Foreign Policy: The New Politics of Human Rights in the Middle East
Shadi Mokhtari wrote a piece detailing the growth of human rights movements within the Middle East. Regional voices calling for increased attention to human rights have grown in both number and legitimacy over the past two years. “Where they have not been able to substantially realize their demands, they have often compelled authoritarian rulers to go to increasingly greater lengths to showcase purported commitments to rights, the most notable examples being the Bahrain Independent Commission of Inquiry (BICI) and the prosecution of [Egyptian President] Hosni Mubarak,” Mokhtari said.
More meaningful human rights engagements are also taking shape at the regional level. Mohktari noted that private NGOs and ordinary activists are continually demonstrating and drafting statements which condemn abuses in other Middle Eastern countries. “For instance, Tunisian activists hold a ‘Friends of Bahrain’ conference to show support for the Bahraini revolution in reaction to the ‘Friends of Syria’ conference in Tunis, while Yemeni activists gather to support the hunger strike of a prominent Bahraini activist,” she wrote.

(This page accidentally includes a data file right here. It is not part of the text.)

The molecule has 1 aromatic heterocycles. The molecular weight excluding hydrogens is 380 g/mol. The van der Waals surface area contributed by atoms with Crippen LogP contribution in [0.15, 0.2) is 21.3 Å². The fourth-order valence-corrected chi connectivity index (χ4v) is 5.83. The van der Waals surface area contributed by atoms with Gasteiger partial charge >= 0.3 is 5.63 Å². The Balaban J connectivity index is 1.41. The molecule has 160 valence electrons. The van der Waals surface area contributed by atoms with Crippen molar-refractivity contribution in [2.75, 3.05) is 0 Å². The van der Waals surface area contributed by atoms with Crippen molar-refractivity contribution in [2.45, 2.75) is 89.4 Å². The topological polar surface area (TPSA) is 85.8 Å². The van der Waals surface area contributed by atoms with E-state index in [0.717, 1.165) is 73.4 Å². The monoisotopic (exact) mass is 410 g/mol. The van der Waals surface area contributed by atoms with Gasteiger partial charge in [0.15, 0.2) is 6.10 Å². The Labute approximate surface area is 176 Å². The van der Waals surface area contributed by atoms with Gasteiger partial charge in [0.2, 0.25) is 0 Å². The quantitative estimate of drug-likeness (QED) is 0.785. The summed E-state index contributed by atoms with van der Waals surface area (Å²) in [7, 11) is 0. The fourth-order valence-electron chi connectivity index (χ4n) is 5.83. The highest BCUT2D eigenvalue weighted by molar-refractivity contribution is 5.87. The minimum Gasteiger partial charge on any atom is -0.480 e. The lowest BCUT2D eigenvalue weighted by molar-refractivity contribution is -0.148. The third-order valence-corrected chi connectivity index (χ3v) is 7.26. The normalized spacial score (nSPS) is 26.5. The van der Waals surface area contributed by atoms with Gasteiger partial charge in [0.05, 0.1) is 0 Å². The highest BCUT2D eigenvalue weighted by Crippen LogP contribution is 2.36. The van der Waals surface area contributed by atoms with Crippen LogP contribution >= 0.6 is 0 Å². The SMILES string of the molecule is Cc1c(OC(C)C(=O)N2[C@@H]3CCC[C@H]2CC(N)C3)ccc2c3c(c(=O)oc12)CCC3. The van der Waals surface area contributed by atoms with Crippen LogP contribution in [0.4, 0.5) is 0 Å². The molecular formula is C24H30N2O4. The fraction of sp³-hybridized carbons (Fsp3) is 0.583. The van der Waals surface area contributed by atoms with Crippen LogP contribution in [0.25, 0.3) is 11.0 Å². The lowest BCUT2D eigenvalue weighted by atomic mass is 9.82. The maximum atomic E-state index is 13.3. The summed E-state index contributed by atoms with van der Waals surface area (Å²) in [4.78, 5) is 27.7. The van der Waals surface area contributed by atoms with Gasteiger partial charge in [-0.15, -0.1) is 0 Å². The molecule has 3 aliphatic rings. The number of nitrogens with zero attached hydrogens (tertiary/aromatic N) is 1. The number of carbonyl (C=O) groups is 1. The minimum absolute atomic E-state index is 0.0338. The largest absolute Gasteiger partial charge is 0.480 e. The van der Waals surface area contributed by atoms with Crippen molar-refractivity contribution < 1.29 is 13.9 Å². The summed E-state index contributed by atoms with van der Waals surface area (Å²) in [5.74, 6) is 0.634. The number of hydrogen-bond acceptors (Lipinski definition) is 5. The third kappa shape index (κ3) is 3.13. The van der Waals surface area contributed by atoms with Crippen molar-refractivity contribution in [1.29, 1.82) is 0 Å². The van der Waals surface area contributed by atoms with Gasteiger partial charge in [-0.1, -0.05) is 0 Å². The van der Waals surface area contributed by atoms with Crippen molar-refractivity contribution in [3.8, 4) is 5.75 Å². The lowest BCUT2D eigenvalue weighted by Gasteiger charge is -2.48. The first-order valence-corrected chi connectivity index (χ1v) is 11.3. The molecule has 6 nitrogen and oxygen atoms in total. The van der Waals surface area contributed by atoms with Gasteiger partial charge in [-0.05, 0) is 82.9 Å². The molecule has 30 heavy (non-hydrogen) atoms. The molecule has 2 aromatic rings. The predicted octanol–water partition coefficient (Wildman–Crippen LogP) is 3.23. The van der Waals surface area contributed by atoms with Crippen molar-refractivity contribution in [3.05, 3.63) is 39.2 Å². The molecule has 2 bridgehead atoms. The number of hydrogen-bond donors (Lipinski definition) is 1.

Civil society organizations in the Middle East are also tackling the international aspect of human rights in the region. They have done so by addressing the issues which they think are the most important priorities, while publishing their own assessments and prescriptions for change. These groups are also “challenging what they consider to be international powers’ insincere treatment and violations of human rights in the region. What is new… are increased efforts by Middle Eastern activists to use their strengthened position to make their voices heard by world powers.”
Mokhtari is adamant that authoritarian political structures must be dismantled in order to give human rights the attention they require. If the structures are not replaced she said, “Concessions in areas such as women’s rights can too easily be used as a substitute for or distraction from political rights.” While she does concede that Western organizations have been moderately successful in campaigning for the advancement of human rights, she is emphatic that “the big picture and net effect of Western and particularly U.S. policies in the region hardly support Western governments’ claims to being on the side of human rights in the Middle East.” With that in mind, Mokhtari is confident that Middle Eastern actors will increasingly come to shape the future of human rights promotion in the region.